Cloud based security is a combination of several factors, namely – physical safety of data, reliable backup, constant monitoring solutions, and state-of-art security software. Choosing the right AWS consulting partner is crucial to the operation of an enterprise, as it means handing over the organizational data to the care of another organization (the AWS consulting partner) that may or may not live up to the standards of the best-in-class cloud security.
The onus of maintaining the highest levels of cloud based security falls equally on the client (enterprise) and the cloud service provider (AWS consulting partner).
Key responsibilities of the cloud service provider
- Providing a physically safe data center - The building in which the servers are located should be constructed taking into account fire risks, and other disasters that could occur. The temperature control should be maintained at all times of the day regardless of power failures. Also, during blackouts, the server data should remain intact and preferably, a long-time electricity backup solution should be available.
- Competent and reachable staff - The employees of the AWS consulting partner should be well-trained to take care of the regular cloud needs of the enterprise and handle emergency situations like DDoS attacks, and other security breaches. Support should be available round-the-clock, even if the employees themselves work in shifts.
- Regular data backups - The cloud service provider should enable scheduled system backups (that can be restored on requirement), according to the preference of the client. In this case, it is essential that data backups are as much the responsibility of the client as they are of the cloud service provider. The client’s employees should maintain local backups on their computers as well, and make sure that all the day’s work has been duly synced with the cloud whenever a new update is approved to be rolled out into production environment.
- Strong security measures in terms of software and data monitoring - Ensuring that the virtual security is up-to-the-mark is as important as ensuring the physical security of the data on cloud. The cloud service provider should have the latest security software, and it should be integrated with the enterprise resource planning solution that the client is using. All the data related events should be logged continuously, and a data monitoring dashboard should be provided to the client.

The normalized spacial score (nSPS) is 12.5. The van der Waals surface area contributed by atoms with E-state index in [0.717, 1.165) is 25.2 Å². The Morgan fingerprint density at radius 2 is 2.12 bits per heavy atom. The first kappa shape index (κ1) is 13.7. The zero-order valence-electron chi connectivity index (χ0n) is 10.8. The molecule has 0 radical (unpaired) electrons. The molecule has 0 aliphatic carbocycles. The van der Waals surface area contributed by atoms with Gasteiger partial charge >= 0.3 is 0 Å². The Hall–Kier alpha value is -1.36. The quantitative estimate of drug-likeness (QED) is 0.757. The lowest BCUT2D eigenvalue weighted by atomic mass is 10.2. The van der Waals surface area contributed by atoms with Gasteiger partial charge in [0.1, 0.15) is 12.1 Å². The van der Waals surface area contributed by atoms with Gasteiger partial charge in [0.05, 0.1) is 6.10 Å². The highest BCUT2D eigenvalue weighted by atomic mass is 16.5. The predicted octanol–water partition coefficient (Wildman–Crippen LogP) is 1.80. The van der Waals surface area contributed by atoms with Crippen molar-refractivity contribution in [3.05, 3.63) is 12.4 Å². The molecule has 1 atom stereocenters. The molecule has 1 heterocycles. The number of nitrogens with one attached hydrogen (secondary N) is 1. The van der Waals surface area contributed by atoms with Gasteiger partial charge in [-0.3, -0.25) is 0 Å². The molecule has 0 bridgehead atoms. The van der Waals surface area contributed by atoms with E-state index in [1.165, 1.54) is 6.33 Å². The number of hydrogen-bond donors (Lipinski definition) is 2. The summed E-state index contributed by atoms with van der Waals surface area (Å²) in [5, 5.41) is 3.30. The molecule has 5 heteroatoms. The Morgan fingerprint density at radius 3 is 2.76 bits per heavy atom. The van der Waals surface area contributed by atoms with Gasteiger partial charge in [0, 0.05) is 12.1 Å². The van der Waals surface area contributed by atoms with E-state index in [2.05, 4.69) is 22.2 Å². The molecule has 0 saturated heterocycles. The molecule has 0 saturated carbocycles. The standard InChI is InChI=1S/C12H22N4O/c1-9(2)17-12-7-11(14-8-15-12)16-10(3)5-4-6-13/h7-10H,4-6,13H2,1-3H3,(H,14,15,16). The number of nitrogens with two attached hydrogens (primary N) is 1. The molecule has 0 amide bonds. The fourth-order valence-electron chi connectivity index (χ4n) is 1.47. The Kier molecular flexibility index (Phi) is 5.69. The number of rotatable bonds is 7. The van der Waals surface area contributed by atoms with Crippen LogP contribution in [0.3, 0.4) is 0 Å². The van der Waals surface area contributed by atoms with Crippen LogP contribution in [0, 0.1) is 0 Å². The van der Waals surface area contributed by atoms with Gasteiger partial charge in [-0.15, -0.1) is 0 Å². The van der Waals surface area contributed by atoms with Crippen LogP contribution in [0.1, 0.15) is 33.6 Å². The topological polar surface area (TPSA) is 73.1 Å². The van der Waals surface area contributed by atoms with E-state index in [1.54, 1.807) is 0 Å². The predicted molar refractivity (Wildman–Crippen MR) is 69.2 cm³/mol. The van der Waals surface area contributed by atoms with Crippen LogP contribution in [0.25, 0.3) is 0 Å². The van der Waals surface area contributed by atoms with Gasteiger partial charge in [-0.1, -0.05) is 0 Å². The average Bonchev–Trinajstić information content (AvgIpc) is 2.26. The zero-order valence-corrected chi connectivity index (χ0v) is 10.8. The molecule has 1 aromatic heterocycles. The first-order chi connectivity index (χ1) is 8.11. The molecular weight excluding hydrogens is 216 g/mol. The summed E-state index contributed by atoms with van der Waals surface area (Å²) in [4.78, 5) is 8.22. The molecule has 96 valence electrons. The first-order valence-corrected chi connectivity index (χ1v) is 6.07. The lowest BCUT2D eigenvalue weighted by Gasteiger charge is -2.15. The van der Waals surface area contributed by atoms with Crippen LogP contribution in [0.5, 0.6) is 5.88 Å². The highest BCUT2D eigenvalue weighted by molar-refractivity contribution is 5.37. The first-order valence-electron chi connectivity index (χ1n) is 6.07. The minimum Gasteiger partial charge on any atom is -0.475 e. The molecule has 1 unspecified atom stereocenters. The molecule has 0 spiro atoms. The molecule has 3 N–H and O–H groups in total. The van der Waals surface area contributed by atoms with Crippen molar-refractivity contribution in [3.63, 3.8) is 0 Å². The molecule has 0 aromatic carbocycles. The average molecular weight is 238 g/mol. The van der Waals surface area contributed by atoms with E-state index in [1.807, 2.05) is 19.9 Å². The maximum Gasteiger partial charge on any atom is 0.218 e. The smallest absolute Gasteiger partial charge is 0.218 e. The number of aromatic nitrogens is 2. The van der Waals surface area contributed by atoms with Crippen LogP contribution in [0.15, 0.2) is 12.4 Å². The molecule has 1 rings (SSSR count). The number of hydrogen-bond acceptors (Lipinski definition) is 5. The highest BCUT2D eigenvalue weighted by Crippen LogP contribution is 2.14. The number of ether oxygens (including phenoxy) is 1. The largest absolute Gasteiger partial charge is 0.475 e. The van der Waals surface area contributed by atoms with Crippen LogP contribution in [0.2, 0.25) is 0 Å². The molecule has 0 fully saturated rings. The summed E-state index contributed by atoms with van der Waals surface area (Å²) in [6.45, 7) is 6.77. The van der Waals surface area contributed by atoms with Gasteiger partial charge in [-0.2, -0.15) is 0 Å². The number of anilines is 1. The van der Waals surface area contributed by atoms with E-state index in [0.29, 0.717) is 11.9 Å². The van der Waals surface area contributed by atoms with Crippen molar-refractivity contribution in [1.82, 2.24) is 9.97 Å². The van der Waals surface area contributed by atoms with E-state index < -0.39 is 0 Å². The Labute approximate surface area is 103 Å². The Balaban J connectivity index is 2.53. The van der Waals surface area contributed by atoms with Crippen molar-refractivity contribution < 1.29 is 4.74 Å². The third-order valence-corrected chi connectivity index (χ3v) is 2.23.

- Industry compliances relevant to the client’s business domain - Data storage on cloud should be according to the industry standards required in the client’s business domain. For example, if the client is in the banking domain, the data storage should be according to PCI DSS standards. If the client is in medical domain, the data storage should be HIPPAA complaint, and so on.
- Reducing chances of user errors by the cloud users (employees) - More often than not, breaches are caused by negligent employees using easily guessable passwords or forgetting to lock their BYOD devices. The client should provide the necessary security training to its employees and ensure the staff’s preparedness through random security drills.
- Encryption of data while uploading, downloading, and storing - Data on the cloud is primarily the service provider’s responsibility. However, security during the exchange of data should be handled by the client. Data sent in server requests and obtained in response should be strongly encrypted. Also, the data stored on user devices should be encrypted. This ensures that even if data is accessed by malicious attackers, they cannot decrypt it into intelligible data.
- Use of strong passwords and two-factor authentication - The employees should be encouraged to use strong passwords that cannot be easily guessed. In addition to that, two-factor authentication through an OTP or a unique question-answer combination should be implemented.
- Role based security and prompt deactivation of unused/obsolete accounts - The client should use an IAM (identity access management) solution to provide role-based access to confidential data. When employees leave the organization, their accounts must be immediately blocked, to avoid data breaches.
- Maintaining security of in-house devices (against malware and ransomware)- The computers used by employees must be equipped with anti-virus/anti-malware solutions. The employees should also be trained to identify phishing/malware attacks, so that the data on the system is not corrupted before it reaches the cloud.